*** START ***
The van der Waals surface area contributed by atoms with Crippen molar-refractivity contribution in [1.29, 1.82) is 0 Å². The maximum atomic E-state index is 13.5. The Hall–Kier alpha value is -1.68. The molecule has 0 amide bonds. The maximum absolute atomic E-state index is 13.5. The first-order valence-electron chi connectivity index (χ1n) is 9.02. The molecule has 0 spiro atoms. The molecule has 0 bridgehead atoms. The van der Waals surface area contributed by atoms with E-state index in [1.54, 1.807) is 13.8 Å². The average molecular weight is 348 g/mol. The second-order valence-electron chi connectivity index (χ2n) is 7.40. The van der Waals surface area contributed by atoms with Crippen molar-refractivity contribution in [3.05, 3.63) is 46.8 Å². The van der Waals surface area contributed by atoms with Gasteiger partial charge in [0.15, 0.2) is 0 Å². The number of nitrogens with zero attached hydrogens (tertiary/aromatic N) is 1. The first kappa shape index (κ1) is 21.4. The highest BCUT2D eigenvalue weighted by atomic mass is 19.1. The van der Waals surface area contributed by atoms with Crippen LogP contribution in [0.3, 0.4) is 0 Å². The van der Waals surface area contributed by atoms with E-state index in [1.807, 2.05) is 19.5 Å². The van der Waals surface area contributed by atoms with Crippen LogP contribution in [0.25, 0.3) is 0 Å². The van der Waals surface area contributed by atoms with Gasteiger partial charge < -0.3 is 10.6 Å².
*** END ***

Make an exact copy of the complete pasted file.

The van der Waals surface area contributed by atoms with Crippen molar-refractivity contribution in [1.29, 1.82) is 0 Å². The maximum atomic E-state index is 13.5. The Hall–Kier alpha value is -1.68. The molecule has 0 amide bonds. The maximum absolute atomic E-state index is 13.5. The first-order valence-electron chi connectivity index (χ1n) is 9.02. The molecule has 0 spiro atoms. The molecule has 0 bridgehead atoms. The van der Waals surface area contributed by atoms with E-state index in [1.54, 1.807) is 13.8 Å². The average molecular weight is 348 g/mol. The second-order valence-electron chi connectivity index (χ2n) is 7.40. The van der Waals surface area contributed by atoms with Crippen molar-refractivity contribution in [3.05, 3.63) is 46.8 Å². The van der Waals surface area contributed by atoms with Gasteiger partial charge in [0.15, 0.2) is 0 Å². The number of nitrogens with zero attached hydrogens (tertiary/aromatic N) is 1. The first kappa shape index (κ1) is 21.4. The highest BCUT2D eigenvalue weighted by atomic mass is 19.1. The van der Waals surface area contributed by atoms with Crippen LogP contribution in [0.3, 0.4) is 0 Å². The van der Waals surface area contributed by atoms with E-state index in [1.807, 2.05) is 19.5 Å². The van der Waals surface area contributed by atoms with Crippen LogP contribution in [0.25, 0.3) is 0 Å². The van der Waals surface area contributed by atoms with Gasteiger partial charge < -0.3 is 10.6 Å².